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Opinion from a Libertarian ViewPoint

The Real Motive Behind the FBI Plan to Investigate Trump as a Russian Agent – Consortiumnews

Posted by M. C. on February 14, 2019

The FIB

https://consortiumnews.com/2019/02/13/the-real-motive-behind-the-fbi-plan-to-investigate-trump-as-a-russian-agent/

By Gareth Porter

The New York Times and CNN led media coverage last month of discussions among senior FBI officials in May 2017 of a possible national security investigation of President Donald Trump himself, on the premise that he may have acted as an agent of Russia.

The episode has potentially profound political fallout, because the Times and CNN stories suggested that Trump may indeed have acted like a Russian agent. The New York Times story on Jan. 11 was headlined, “F.B.I. Opened Inquiry into Whether Trump Was Secretly Working on Behalf of Russia.” CNN followed three days later with: “Transcripts detail how FBI debated whether Trump was ‘following directions’ of Russia.”

By reporting that Russia may have been able to suborn the president of the United States, these stories have added an even more extreme layer to the dominant national political narrative of a serious Russian threat to destroy U.S. democracy. An analysis of the FBI’s idea of Trump as possible Russian agent reveals, moreover, that it is based on a devious concept of “unwitting” service to Russian interests that can be traced back to former CIA director John O. Brennan.

The Proposal That Fell Apart

The FBI discussions that drove these stories could have led to the first known investigation of a U.S. president as a suspected national security risk. It ended only a few days after the deliberations  among the senior FBI officials when on May 19, 2017, the Justice Department chose Robert Mueller, a former FBI director, to be special counsel. That put control over the Trump-Russia investigation into the hands of Mueller rather than the FBI.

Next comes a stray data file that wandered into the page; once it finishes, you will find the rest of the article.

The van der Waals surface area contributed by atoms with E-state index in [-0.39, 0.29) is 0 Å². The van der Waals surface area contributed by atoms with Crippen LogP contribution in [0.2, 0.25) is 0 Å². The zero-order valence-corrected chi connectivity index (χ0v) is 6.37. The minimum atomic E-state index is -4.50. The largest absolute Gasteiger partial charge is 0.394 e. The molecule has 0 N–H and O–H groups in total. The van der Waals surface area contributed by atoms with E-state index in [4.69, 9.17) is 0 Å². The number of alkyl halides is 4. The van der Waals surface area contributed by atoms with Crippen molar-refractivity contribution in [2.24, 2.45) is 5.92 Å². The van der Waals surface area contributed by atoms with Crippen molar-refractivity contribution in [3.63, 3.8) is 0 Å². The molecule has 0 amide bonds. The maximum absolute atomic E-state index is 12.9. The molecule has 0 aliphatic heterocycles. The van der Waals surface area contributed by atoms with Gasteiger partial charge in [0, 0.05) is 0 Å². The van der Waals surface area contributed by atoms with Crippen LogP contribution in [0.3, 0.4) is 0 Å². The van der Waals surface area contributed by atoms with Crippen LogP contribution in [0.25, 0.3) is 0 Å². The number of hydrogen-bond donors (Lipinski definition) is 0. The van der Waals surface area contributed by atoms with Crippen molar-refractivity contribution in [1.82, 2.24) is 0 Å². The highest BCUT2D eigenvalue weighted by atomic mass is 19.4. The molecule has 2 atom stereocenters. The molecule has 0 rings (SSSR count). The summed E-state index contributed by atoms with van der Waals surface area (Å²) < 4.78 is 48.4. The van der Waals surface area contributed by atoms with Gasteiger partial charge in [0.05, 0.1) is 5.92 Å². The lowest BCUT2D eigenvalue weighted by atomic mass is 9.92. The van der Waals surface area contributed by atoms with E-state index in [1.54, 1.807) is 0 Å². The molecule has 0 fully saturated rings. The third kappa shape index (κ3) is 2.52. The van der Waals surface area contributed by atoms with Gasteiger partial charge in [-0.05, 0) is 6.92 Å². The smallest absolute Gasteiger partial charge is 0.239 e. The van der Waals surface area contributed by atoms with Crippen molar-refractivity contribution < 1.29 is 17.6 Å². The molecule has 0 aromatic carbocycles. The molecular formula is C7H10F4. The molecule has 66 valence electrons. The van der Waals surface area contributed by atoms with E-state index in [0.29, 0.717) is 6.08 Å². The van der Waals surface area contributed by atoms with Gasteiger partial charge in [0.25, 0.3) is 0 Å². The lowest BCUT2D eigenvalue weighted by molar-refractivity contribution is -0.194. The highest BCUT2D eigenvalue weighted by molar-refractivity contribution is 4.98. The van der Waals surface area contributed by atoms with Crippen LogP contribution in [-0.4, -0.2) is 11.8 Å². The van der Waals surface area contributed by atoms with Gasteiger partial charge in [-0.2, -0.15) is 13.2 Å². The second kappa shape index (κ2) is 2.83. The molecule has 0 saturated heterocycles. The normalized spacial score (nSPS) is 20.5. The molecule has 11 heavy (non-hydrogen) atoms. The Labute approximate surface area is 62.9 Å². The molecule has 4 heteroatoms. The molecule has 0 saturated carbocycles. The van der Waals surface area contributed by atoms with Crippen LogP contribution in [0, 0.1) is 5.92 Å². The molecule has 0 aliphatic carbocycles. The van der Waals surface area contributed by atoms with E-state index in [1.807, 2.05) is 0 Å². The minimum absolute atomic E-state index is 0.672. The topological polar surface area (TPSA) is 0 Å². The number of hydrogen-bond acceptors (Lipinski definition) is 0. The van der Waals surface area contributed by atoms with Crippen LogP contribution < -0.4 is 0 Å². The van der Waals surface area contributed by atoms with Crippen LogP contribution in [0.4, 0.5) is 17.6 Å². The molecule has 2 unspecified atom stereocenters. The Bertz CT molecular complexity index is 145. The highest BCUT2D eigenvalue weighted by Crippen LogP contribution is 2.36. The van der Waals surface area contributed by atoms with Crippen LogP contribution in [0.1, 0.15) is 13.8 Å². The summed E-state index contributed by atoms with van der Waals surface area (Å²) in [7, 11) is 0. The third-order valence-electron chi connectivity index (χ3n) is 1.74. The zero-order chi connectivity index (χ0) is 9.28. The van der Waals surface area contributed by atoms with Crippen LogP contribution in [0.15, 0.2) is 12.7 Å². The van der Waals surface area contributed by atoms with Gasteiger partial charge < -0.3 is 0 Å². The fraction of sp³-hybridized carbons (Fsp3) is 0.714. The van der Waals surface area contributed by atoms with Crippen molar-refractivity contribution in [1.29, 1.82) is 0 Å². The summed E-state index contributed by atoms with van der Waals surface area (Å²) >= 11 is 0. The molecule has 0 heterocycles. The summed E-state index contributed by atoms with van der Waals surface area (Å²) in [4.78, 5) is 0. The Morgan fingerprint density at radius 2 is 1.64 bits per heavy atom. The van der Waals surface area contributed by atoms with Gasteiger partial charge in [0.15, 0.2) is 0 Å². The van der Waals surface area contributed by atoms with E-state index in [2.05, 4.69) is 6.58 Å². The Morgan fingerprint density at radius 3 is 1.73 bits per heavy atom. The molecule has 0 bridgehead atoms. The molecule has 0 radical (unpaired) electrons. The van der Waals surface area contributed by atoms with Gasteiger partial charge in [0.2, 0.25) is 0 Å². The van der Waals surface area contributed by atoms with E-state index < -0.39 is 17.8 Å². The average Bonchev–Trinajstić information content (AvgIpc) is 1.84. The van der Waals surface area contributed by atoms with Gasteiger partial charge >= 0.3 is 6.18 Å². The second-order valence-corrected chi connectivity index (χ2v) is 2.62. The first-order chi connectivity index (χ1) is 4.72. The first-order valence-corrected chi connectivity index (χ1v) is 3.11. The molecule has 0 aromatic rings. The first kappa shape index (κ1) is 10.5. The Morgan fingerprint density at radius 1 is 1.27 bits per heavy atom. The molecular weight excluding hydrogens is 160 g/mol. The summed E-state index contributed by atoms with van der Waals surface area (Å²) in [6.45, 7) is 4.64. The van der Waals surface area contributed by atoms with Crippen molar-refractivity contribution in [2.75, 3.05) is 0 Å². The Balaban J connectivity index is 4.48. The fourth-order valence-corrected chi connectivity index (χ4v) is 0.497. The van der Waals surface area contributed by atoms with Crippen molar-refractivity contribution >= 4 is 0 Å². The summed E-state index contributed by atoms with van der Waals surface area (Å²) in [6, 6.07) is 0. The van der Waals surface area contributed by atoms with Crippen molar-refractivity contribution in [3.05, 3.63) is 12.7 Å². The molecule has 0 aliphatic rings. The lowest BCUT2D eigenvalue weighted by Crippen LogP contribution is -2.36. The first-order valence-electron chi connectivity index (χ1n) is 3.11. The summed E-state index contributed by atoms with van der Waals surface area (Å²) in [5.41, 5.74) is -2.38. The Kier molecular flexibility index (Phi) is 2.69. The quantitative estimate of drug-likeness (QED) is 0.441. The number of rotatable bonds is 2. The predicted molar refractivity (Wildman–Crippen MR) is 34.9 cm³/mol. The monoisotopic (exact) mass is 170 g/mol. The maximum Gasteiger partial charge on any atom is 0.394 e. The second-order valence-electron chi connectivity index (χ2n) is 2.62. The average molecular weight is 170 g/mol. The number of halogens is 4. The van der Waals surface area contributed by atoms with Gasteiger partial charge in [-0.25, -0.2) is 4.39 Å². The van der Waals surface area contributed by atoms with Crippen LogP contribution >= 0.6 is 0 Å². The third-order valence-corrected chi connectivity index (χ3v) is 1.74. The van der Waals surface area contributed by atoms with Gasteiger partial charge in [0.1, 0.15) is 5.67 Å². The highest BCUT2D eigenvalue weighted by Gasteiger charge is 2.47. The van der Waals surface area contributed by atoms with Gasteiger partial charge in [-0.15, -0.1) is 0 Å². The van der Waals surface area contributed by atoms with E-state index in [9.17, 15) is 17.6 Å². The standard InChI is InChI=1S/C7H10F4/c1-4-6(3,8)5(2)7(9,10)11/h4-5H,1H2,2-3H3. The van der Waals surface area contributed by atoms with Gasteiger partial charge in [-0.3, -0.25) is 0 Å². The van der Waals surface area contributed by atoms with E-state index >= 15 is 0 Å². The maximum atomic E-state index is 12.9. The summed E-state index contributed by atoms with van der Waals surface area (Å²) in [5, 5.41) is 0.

Peter Strzok, who led the bureau’s counter-espionage section, was, along with former FBI General Counsel James A. Baker, one of those involved in the May 2017 discussions about investigating Trump. Strzok initially joined Mueller’s team but was fired after a couple of months when text messages that he had written came to light exposing a deep animosity towards Trump that cast doubt over his  impartiality.

The other FBI officials behind the proposed investigation of Trump have also since left the FBI; either fired or retired.

The entirety of what was said at the meetings of five or six senior FBI officials in the immediate aftermath of Trump’s firing of James Comey as FBI director on May 9, 2017, remains a mystery.

Closed-door Testimony

The CNN and Times stories were based on transcripts either obtained or, in the case of the Times, on portions read to it, of private testimony given to the House Judiciary and Government Oversight and Reform committees last October by Baker, one of the participants in the discussions of Trump as a possible Russian agent.

Excerpts of Baker’s testimony published by CNN make it clear that the group spoke about Trump’s policy toward Russia as a basis for a counter-intelligence investigation. Baker said they “discussed as [a] theoretical possibility” that Trump was “acting at the behest of [Russia] and somehow following directions, somehow executing their will.”

Baker went on to explain that this theoretical possibility was only “one extreme” in a range of possibilities discussed and that “the other extreme” was that “the President is completely innocent.”

He thus made it clear that there was no actual evidence for the idea that he was acting on behalf of Russia.